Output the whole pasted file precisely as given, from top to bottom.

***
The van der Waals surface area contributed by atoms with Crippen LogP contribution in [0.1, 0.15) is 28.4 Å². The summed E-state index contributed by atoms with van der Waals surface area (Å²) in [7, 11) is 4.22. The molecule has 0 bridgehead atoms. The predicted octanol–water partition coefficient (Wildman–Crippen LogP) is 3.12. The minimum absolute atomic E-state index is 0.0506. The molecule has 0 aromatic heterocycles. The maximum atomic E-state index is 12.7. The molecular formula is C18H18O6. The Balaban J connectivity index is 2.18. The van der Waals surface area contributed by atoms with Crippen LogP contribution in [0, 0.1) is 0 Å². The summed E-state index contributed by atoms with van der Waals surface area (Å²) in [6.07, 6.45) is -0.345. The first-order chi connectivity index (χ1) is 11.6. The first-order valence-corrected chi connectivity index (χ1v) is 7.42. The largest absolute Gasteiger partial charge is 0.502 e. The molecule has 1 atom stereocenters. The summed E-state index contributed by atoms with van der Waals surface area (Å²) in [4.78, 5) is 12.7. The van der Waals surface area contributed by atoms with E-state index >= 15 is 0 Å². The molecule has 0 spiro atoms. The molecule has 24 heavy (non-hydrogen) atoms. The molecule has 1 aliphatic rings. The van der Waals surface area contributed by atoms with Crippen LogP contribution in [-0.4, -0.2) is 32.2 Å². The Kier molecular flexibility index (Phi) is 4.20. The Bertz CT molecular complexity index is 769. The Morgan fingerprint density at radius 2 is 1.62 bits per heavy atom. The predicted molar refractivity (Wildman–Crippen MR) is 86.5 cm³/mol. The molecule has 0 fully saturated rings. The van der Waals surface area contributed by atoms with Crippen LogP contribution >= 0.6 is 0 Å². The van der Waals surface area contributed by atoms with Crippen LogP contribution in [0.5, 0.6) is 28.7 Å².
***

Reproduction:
The van der Waals surface area contributed by atoms with Crippen LogP contribution in [0.1, 0.15) is 28.4 Å². The summed E-state index contributed by atoms with van der Waals surface area (Å²) in [7, 11) is 4.22. The molecule has 0 bridgehead atoms. The predicted octanol–water partition coefficient (Wildman–Crippen LogP) is 3.12. The minimum absolute atomic E-state index is 0.0506. The molecule has 0 aromatic heterocycles. The maximum atomic E-state index is 12.7. The molecular formula is C18H18O6. The Balaban J connectivity index is 2.18. The van der Waals surface area contributed by atoms with Crippen LogP contribution in [0, 0.1) is 0 Å². The summed E-state index contributed by atoms with van der Waals surface area (Å²) in [6.07, 6.45) is -0.345. The first-order chi connectivity index (χ1) is 11.6. The first-order valence-corrected chi connectivity index (χ1v) is 7.42. The largest absolute Gasteiger partial charge is 0.502 e. The molecule has 1 atom stereocenters. The summed E-state index contributed by atoms with van der Waals surface area (Å²) in [4.78, 5) is 12.7. The van der Waals surface area contributed by atoms with E-state index >= 15 is 0 Å². The molecule has 0 spiro atoms. The molecule has 24 heavy (non-hydrogen) atoms. The molecule has 1 aliphatic rings. The van der Waals surface area contributed by atoms with Crippen LogP contribution in [-0.4, -0.2) is 32.2 Å². The Kier molecular flexibility index (Phi) is 4.20. The Bertz CT molecular complexity index is 769. The Morgan fingerprint density at radius 2 is 1.62 bits per heavy atom. The predicted molar refractivity (Wildman–Crippen MR) is 86.5 cm³/mol. The molecule has 0 fully saturated rings. The van der Waals surface area contributed by atoms with Crippen LogP contribution >= 0.6 is 0 Å². The van der Waals surface area contributed by atoms with Crippen LogP contribution in [0.5, 0.6) is 28.7 Å².